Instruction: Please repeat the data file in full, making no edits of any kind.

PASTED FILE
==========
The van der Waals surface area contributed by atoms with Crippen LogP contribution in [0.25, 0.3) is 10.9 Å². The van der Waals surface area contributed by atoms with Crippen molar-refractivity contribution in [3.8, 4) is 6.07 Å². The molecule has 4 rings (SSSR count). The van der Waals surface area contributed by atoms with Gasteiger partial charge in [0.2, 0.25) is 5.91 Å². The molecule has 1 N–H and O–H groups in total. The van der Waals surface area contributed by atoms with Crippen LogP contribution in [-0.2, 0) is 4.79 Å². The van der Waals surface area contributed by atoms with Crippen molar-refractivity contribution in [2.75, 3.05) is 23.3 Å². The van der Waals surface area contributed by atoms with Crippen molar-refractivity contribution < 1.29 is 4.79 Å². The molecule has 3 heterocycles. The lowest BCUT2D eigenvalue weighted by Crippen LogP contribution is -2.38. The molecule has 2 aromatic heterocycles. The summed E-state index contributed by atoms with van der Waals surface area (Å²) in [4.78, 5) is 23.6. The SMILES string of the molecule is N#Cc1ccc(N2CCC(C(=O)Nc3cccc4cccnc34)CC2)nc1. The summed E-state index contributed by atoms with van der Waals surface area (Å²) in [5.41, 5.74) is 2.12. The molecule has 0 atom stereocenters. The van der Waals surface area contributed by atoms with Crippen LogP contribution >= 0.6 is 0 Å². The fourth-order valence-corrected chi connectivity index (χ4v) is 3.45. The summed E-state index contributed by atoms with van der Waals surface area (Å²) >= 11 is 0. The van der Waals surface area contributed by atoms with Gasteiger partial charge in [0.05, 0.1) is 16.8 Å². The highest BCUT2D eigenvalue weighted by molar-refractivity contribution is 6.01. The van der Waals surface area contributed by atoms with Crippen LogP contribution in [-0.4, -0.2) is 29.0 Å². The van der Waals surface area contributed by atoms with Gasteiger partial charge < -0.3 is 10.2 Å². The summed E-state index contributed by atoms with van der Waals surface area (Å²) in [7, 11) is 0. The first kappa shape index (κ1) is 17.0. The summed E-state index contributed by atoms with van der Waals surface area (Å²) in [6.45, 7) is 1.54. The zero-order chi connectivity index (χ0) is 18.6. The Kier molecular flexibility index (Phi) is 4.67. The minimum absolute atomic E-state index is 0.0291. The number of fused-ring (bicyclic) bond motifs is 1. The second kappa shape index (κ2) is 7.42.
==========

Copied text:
The van der Waals surface area contributed by atoms with Crippen LogP contribution in [0.25, 0.3) is 10.9 Å². The van der Waals surface area contributed by atoms with Crippen molar-refractivity contribution in [3.8, 4) is 6.07 Å². The molecule has 4 rings (SSSR count). The van der Waals surface area contributed by atoms with Gasteiger partial charge in [0.2, 0.25) is 5.91 Å². The molecule has 1 N–H and O–H groups in total. The van der Waals surface area contributed by atoms with Crippen LogP contribution in [-0.2, 0) is 4.79 Å². The van der Waals surface area contributed by atoms with Crippen molar-refractivity contribution in [2.75, 3.05) is 23.3 Å². The van der Waals surface area contributed by atoms with Crippen molar-refractivity contribution < 1.29 is 4.79 Å². The molecule has 3 heterocycles. The lowest BCUT2D eigenvalue weighted by Crippen LogP contribution is -2.38. The molecule has 2 aromatic heterocycles. The summed E-state index contributed by atoms with van der Waals surface area (Å²) in [4.78, 5) is 23.6. The SMILES string of the molecule is N#Cc1ccc(N2CCC(C(=O)Nc3cccc4cccnc34)CC2)nc1. The summed E-state index contributed by atoms with van der Waals surface area (Å²) in [5.41, 5.74) is 2.12. The molecule has 0 atom stereocenters. The van der Waals surface area contributed by atoms with Crippen LogP contribution >= 0.6 is 0 Å². The fourth-order valence-corrected chi connectivity index (χ4v) is 3.45. The summed E-state index contributed by atoms with van der Waals surface area (Å²) >= 11 is 0. The van der Waals surface area contributed by atoms with Gasteiger partial charge in [0.05, 0.1) is 16.8 Å². The highest BCUT2D eigenvalue weighted by molar-refractivity contribution is 6.01. The van der Waals surface area contributed by atoms with Crippen LogP contribution in [-0.4, -0.2) is 29.0 Å². The van der Waals surface area contributed by atoms with Gasteiger partial charge < -0.3 is 10.2 Å². The summed E-state index contributed by atoms with van der Waals surface area (Å²) in [7, 11) is 0. The first kappa shape index (κ1) is 17.0. The summed E-state index contributed by atoms with van der Waals surface area (Å²) in [6.45, 7) is 1.54. The zero-order chi connectivity index (χ0) is 18.6. The Kier molecular flexibility index (Phi) is 4.67. The minimum absolute atomic E-state index is 0.0291. The number of fused-ring (bicyclic) bond motifs is 1. The second kappa shape index (κ2) is 7.42.